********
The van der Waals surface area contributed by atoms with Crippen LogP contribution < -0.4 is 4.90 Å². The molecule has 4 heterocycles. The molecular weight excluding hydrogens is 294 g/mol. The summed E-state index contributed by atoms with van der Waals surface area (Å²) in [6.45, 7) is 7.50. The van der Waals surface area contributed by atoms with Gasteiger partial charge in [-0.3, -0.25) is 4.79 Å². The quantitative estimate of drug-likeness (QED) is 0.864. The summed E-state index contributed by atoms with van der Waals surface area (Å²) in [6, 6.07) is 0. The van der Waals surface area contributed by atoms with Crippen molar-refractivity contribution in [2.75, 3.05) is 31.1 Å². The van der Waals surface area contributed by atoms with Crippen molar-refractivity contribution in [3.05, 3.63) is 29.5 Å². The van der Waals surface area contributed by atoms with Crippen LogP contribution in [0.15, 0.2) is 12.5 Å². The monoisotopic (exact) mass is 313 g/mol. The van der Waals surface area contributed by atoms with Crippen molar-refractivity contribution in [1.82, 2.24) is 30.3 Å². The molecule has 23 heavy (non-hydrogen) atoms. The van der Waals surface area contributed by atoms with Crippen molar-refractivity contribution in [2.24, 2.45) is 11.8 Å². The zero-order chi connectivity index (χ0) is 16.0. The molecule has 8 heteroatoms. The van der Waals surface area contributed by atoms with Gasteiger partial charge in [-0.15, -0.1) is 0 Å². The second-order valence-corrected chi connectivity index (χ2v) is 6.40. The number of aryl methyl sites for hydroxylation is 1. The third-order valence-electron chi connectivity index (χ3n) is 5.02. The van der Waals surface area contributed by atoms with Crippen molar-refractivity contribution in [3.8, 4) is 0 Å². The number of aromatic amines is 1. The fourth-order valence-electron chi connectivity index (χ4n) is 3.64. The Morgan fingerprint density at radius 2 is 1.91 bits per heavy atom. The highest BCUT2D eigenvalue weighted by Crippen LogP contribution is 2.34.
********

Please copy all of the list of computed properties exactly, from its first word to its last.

The van der Waals surface area contributed by atoms with Crippen LogP contribution < -0.4 is 4.90 Å². The molecule has 4 heterocycles. The molecular weight excluding hydrogens is 294 g/mol. The summed E-state index contributed by atoms with van der Waals surface area (Å²) in [6.45, 7) is 7.50. The van der Waals surface area contributed by atoms with Gasteiger partial charge in [-0.3, -0.25) is 4.79 Å². The quantitative estimate of drug-likeness (QED) is 0.864. The summed E-state index contributed by atoms with van der Waals surface area (Å²) in [6, 6.07) is 0. The van der Waals surface area contributed by atoms with Crippen molar-refractivity contribution in [2.75, 3.05) is 31.1 Å². The van der Waals surface area contributed by atoms with Crippen molar-refractivity contribution in [3.05, 3.63) is 29.5 Å². The van der Waals surface area contributed by atoms with Crippen LogP contribution in [0.15, 0.2) is 12.5 Å². The monoisotopic (exact) mass is 313 g/mol. The van der Waals surface area contributed by atoms with Crippen molar-refractivity contribution in [1.82, 2.24) is 30.3 Å². The molecule has 23 heavy (non-hydrogen) atoms. The van der Waals surface area contributed by atoms with Crippen molar-refractivity contribution in [2.24, 2.45) is 11.8 Å². The zero-order chi connectivity index (χ0) is 16.0. The molecule has 8 heteroatoms. The van der Waals surface area contributed by atoms with Gasteiger partial charge in [-0.15, -0.1) is 0 Å². The second-order valence-corrected chi connectivity index (χ2v) is 6.40. The number of aryl methyl sites for hydroxylation is 1. The third-order valence-electron chi connectivity index (χ3n) is 5.02. The van der Waals surface area contributed by atoms with Crippen molar-refractivity contribution in [3.8, 4) is 0 Å². The number of aromatic amines is 1. The fourth-order valence-electron chi connectivity index (χ4n) is 3.64. The Morgan fingerprint density at radius 2 is 1.91 bits per heavy atom. The highest BCUT2D eigenvalue weighted by Crippen LogP contribution is 2.34.